Lung cancer is caused by malignant (cancer) cells that form in the tissues of the lung, usually in the cells lining air passages. The two main types are small cell lung cancer and non-small cell lung cancer. These different types are diagnosed based on how the cells look under a microscope. Doctors cannot always explain why one person develops lung cancer and another does not. However, we do know that smoking is by far the most important risk factor for lung cancer and causes most cases.
Other factors that may increase the chance of developing lung cancer include exposure to radon (a radioactive gas) and a variety of naturally-occurring substances used in industry including asbestos, arsenic, chromium and nickel, air pollution, a family history of lung cancer, age over 65, and a history of having other lung diseases such as bronchitis or tuberculosis over time.
Screening for lung cancer
Although screening may help doctors find and treat certain cancers early, there is currently no generally accepted screening test for lung cancer. Several methods of detecting lung cancer have been studied as possible screening tests including sputum (mucus brought up from the lungs by coughing), chest x-rays or spiral CT scans.
Worth Noting: Screening tests for lung cancer may accompanied by certain risks. Although research holds some promise for the future, studies so far have not shown that screening tests lower the number of deaths from lung cancer.
Lung cancer symptoms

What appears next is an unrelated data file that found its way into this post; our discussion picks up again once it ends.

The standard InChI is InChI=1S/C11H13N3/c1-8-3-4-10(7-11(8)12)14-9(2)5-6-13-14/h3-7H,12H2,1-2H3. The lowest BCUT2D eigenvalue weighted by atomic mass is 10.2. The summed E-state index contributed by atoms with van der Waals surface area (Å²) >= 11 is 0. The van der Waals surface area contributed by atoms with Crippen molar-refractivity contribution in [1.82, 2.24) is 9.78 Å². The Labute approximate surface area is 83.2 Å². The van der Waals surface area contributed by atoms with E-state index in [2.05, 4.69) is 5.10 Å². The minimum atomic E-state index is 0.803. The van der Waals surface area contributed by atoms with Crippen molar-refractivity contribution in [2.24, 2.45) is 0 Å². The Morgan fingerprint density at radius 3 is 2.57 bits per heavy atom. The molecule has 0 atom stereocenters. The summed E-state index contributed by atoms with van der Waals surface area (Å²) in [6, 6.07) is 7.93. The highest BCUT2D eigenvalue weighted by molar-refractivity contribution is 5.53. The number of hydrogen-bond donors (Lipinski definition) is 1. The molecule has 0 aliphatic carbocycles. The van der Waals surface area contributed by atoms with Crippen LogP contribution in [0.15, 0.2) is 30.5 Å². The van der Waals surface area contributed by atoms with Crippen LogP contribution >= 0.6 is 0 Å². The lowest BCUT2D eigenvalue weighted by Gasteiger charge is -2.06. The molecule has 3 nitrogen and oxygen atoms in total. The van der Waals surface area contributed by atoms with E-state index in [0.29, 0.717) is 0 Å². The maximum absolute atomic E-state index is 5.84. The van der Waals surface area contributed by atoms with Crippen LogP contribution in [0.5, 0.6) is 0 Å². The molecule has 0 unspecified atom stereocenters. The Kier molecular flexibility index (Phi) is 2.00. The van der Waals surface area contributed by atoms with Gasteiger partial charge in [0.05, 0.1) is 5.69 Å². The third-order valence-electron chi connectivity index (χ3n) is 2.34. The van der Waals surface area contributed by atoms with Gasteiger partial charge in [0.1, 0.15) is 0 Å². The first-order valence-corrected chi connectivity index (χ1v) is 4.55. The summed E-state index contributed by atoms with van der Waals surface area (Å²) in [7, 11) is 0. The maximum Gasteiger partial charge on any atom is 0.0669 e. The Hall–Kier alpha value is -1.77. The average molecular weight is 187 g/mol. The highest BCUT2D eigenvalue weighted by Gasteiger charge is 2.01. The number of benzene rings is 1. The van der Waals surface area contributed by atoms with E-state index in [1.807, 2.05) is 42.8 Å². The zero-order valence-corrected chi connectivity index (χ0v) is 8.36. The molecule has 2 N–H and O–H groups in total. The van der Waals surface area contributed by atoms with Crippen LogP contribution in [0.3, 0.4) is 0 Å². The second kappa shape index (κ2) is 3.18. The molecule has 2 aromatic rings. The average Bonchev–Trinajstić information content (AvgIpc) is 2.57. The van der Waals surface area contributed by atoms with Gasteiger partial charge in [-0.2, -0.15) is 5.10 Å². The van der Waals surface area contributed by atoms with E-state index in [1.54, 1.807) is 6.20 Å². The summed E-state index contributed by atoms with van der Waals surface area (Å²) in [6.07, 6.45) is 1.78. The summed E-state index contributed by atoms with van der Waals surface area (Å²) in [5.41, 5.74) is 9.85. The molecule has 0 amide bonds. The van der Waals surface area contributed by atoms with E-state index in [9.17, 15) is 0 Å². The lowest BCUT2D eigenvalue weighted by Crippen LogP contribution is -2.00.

- a cough that gets worse or does not go away
- breathing trouble, such as shortness of breath
- constant chest pain
- coughing up blood
- a hoarse voice
- frequent lung infections such as pneumonia
- feeling very tired all the time
- weight loss with no known cause
In many cases, these symptoms are not due to cancer but are the result of other health problems can cause some of these symptoms. Anyone with such symptoms should see a doctor to be diagnosed and treated as early as possible.
Lung cancer treatment
The choice of treatment depends on the type of lung cancer and the degree to which it has spread. People with lung cancer can have surgery where the entire lung, a lobe of the lung or a small part of the lung are removed along with nearby lymph nodes; radiation therapy (also called radiotherapy) which uses high-energy rays to kill cancer cells in the area being treated; chemotherapy which depends on drugs that kill cancer by entering the bloodstream; and targeted therapy which uses specialized drugs to block the growth and spread of cancer cells.
Three facts about lung cancer:
1. In the early stages, lung cancer is often not accompanied by pain or specific symptoms.
2. Many people diagnosed with lung cancer want a second opinion and most insurance companies will cover the cost if requested by the patient or physicians.
3. The mortality rate for lung cancer among women is nearly twice that of breast cancer.
For more information about lung cancer, visit riversideonline.com’s MayoClinic.com Health Library.